19 (Wed) October 2011
Dan Hobak Galbi Jjjim
-Insa, Jongro, Seoul, Republic of Korea-
with meeting participants
2nd WHO Expert Consultation on Public Health Law (Day 3 of 3)
- Day 1 (2.285 Radish-Ham Rolls)
- Day 2 (2.286 Gorgonzola Lasagna with Lobster)
- Day 3 (2.287 Dan Hobak Galbi Jjim)
Farewell dinner for the participants of the 2nd WHO Expert Consultation on Public Health Law, which was yesterday through today. The meeting was a follow-up to the one held in Manila back in May (see 2.120 Pork Goulash), this time hosted by Yonsei University Asian Institute for Bioethics & Health Law at the Yonsei University campus in Songdo, Incheon.
On our final evening together, the participants had dinner in the neighborhood of Insa-Dong (인사동) in Seoul. Though commercialization/gentrification in recent years has buried much of the neighborhood’s original cuteness/quaintness, it remains one of the must-see destinations for tourists, known for art galleries and antique shops and souvenir stands and tea houses and restaurants. The restaurants are often found in renovated traditional Korean houses called “hanok” (한옥), offering traditional Korean food called “hansik” (한식), served by women wearing traditional Korean garb called “hanbok” (한복) – the dining experience is an idealized version of what could’ve been, even though nobody in history wearing such clothes ever served such eats in such places. If I’d been in charge, I would’ve taken the group to a real Korean restaurant where real Koreans eat real Korean food.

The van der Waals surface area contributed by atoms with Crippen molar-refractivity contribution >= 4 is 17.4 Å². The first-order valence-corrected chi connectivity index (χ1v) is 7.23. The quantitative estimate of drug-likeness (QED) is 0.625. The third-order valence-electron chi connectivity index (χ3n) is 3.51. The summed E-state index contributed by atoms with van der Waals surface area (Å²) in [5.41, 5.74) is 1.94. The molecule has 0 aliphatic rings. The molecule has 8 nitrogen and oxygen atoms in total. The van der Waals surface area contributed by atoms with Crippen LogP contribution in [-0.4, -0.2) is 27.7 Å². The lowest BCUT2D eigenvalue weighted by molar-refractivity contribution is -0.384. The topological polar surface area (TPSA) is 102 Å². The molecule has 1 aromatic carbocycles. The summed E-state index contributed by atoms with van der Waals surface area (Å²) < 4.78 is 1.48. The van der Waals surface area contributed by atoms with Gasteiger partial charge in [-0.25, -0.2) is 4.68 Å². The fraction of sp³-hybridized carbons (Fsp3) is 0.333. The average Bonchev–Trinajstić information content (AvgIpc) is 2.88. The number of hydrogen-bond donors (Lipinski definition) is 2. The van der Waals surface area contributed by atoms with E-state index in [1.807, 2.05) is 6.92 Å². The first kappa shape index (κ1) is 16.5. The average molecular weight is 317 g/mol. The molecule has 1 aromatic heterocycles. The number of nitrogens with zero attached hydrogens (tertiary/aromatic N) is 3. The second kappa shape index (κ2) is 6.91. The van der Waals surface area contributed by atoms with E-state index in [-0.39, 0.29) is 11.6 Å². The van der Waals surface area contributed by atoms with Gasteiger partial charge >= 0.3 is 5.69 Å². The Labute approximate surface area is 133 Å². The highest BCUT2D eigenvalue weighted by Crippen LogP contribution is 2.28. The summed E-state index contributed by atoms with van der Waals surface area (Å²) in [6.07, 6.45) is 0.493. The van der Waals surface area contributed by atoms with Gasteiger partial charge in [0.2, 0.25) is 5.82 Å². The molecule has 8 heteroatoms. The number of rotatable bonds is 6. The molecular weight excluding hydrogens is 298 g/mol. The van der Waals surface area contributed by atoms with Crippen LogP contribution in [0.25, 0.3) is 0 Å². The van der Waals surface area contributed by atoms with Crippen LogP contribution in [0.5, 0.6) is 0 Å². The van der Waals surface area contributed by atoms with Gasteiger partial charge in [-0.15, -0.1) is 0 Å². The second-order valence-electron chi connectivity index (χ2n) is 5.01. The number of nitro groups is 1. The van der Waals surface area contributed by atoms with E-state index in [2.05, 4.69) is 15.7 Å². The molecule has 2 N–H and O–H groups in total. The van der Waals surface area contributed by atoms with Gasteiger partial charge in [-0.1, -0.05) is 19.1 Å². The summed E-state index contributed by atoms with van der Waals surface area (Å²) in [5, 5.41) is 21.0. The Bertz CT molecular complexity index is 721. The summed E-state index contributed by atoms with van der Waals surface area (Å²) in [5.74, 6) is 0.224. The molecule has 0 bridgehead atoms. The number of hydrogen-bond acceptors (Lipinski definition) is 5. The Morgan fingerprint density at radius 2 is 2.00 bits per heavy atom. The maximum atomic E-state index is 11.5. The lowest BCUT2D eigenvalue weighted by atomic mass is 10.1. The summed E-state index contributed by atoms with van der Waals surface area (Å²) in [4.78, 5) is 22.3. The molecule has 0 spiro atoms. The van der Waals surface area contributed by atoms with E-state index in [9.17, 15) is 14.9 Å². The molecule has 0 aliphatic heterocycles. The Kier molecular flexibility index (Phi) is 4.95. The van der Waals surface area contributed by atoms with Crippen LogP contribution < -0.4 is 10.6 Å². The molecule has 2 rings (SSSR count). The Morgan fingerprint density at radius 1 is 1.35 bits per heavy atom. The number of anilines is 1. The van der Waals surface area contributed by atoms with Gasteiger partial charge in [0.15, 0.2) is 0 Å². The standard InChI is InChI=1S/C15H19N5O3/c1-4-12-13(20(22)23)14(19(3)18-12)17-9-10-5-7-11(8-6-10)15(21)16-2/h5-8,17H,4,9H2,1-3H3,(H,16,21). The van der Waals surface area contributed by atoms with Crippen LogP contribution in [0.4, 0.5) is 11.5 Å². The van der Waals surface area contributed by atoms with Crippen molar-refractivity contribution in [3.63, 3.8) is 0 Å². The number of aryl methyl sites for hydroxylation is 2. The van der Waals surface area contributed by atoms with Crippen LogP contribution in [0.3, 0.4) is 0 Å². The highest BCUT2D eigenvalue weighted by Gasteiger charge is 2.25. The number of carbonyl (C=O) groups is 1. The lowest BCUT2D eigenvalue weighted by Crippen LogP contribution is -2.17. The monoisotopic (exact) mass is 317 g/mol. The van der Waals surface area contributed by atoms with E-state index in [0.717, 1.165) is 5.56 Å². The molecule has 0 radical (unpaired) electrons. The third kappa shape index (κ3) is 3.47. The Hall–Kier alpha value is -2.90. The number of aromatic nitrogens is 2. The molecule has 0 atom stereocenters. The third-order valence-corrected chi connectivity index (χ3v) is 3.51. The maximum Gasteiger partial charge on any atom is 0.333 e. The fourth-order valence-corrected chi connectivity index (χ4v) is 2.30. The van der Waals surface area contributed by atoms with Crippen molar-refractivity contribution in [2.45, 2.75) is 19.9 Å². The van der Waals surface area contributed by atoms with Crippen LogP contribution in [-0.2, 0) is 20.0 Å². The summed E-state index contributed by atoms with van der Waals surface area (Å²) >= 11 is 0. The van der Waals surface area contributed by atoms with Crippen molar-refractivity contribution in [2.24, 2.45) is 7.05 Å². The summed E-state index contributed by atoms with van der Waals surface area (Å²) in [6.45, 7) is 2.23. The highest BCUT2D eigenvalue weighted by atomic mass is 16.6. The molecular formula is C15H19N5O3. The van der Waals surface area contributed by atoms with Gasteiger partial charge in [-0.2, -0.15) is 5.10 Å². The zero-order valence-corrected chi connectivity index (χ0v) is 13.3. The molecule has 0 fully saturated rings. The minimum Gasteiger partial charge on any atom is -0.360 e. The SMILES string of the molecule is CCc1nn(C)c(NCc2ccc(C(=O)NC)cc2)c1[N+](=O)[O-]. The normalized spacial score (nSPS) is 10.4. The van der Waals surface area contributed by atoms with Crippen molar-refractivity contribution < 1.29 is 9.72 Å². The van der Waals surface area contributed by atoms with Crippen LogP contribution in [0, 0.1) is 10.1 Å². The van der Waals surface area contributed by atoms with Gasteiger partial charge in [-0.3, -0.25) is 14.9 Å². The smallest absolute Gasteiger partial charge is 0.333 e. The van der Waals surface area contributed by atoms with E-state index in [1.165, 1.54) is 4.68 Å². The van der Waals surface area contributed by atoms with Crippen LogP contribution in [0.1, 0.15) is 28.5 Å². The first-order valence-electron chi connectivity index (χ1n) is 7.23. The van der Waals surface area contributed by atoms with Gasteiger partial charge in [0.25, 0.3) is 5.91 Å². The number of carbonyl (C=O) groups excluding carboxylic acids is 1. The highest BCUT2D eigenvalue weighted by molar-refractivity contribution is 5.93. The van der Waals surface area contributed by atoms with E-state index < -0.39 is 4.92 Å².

Doore (두레) is a Korean restaurant. One of those hanok/hansik/hanbok places.
Case in point, the featured dish was essentially the same thing as standard galbi jjim, only the ribs were served in a gourd that was dramatically sliced open at the table and eaten along with the meat. I can’t say for sure how traditional this manner of presentation may be, but I’d never seen nor heard of it before, so it’s certainly not commonplace. Way overpriced at 40,000 won, especially considering that the ribs themselves weren’t that great.
The gourd is called “dan hobak” (단호박) in Korean, which means “sweet” (dan) “squash” (hobak). The orange flesh tastes like sweetened pumpkin pie mix with the soft yet slightly fibrous texture of cooked sweet potatoes, more commonly pureed into a soup or deep-fried like tempura or just steamed and eaten as is; steamed and mashed through a strainer, it was one of the first things that I made for DJ when he was being weaned. Not really my thing.
(See also FOODS.)
(See also PLACES.)